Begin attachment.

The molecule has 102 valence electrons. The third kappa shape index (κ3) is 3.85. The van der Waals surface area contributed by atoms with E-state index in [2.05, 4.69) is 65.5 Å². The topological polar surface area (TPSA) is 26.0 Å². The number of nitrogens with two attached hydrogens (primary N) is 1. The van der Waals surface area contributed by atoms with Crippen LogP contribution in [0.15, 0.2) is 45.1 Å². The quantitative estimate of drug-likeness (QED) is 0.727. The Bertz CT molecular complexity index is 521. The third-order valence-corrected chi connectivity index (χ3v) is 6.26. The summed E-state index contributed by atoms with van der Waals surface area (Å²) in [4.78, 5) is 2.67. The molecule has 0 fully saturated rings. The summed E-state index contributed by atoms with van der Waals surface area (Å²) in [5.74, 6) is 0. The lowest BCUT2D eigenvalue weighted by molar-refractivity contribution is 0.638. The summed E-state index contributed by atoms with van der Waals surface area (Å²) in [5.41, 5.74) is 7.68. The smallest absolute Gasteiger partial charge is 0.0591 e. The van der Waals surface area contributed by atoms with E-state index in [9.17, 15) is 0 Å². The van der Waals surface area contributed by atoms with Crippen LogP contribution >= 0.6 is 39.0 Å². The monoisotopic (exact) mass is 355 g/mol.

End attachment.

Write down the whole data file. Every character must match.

The molecule has 102 valence electrons. The third kappa shape index (κ3) is 3.85. The van der Waals surface area contributed by atoms with E-state index in [2.05, 4.69) is 65.5 Å². The topological polar surface area (TPSA) is 26.0 Å². The number of nitrogens with two attached hydrogens (primary N) is 1. The van der Waals surface area contributed by atoms with Crippen LogP contribution in [0.15, 0.2) is 45.1 Å². The quantitative estimate of drug-likeness (QED) is 0.727. The Bertz CT molecular complexity index is 521. The third-order valence-corrected chi connectivity index (χ3v) is 6.26. The summed E-state index contributed by atoms with van der Waals surface area (Å²) in [4.78, 5) is 2.67. The molecule has 0 fully saturated rings. The summed E-state index contributed by atoms with van der Waals surface area (Å²) in [5.74, 6) is 0. The lowest BCUT2D eigenvalue weighted by molar-refractivity contribution is 0.638. The summed E-state index contributed by atoms with van der Waals surface area (Å²) in [5.41, 5.74) is 7.68. The smallest absolute Gasteiger partial charge is 0.0591 e. The van der Waals surface area contributed by atoms with E-state index in [9.17, 15) is 0 Å². The van der Waals surface area contributed by atoms with Crippen LogP contribution >= 0.6 is 39.0 Å². The monoisotopic (exact) mass is 355 g/mol.